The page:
Customers benefit from fares freeze
THE story on East Coast’s January 2014 fares changes (East Coast trains to put up rail fares from January 2, Sunderland Echo, December 18) does not fairly reflect the reality of what will be a real terms cut for many of our customers.
The story refers to some prices as frozen. In fact, fares on 43 per cent of all journeys made by East Coast customers will be frozen next month, with fares on tickets booked in advance frozen for 64 per cent of all journeys.
Furthermore, more than half of all East Coast fares to and from London will be frozen. This will benefit the North East economy and the many people travelling from and to the region to do business.
Our Newcastle to London route is one of our biggest (and growing) markets for travel.
Season tickets represent about a tenth of our business, and it is true that their price is rising by 3.1 per cent. Along with other regulated fares across the rail industry, this increase has been set by the Government.
But even taking into account this 3.1 per cent increase, the overall rise in East Coast’s fares – of 1.21 per cent – represents a real-term price cut when you take into account the rate of inflation.
This overall average takes into account a rise of just 0.83 per cent for the fares which East Coast has complete control over.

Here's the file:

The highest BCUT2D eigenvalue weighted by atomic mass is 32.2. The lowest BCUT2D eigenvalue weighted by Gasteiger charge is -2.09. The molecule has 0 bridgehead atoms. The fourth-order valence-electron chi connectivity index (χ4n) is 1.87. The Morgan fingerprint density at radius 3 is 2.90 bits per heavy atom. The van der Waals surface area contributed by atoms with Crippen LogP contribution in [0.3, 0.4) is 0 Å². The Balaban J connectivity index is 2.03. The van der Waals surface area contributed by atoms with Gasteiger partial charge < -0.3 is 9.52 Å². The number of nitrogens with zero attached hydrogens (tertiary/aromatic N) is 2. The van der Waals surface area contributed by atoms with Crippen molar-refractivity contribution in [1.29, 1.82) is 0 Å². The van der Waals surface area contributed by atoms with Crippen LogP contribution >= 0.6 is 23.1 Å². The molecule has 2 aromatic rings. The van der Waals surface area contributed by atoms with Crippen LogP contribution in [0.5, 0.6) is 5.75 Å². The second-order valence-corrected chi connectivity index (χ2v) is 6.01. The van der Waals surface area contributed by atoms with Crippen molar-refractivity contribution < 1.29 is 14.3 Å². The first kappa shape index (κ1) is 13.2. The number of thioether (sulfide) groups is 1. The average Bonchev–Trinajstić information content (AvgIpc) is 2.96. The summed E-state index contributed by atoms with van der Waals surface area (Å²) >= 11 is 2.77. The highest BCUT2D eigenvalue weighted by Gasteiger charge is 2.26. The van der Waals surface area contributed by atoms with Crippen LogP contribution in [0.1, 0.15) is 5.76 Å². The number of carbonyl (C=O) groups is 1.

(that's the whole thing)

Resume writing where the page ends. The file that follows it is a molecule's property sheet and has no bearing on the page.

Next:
East Coast’s fares freeze decision has been taken for strong commercial reasons – to encourage further passenger growth and maximise market share. It aims to be good news for customers, business and the taxpayer.
Commercial and Customer Service Director, East Coast
Living wage needed
THE story from the Northern TUC reporting a 7 per cent fall in the real value of wages since 2010 (December 13), together with that from the Rowntree Foundation noting that more than half of the 13million people living in poverty in the UK are living in a working family, must surely scupper the Chancellor’s claim in his Autumn Statement that economic growth will lead to improved living standards for all.
The Coalition recovery has merely led to the creation of low paid, part-time and often zero-hour contract jobs, resulting in the tax payer having to subsidise employers paying less than a living wage through benefit payments to working families.
The only way to secure a real recovery is to ensure employers pay a living, rather than a minimum wage, otherwise areas such as northern England will continue to be plagued by poverty.
Is it any wonder one of the major North East football teams is sponsored by a pay-day lender?
It’s a sinking ship
THE criticism from Councillor Peter Wood, the deputy leader of eight Tory Councillors, and his colleague Alan Wright, chairman of Sunderland Tories and former St Chad’s Tory Councillor, of the Independent Remuneration Panel’s review of Members’ Allowances is a smokescreen for a political party in desperation.
Their leader, Councillor Robert Oliver, seems to have recognised this desperation and is believed to have decided to stand down at the May 22 local elections.
Another former leader of the Tory Party in Sunderland, Lee Martin, has also announced he will not be standing when his time is up.
Is this a case of the rats leaving a sinking ship?
The electorate will be the ones to decide on May 22.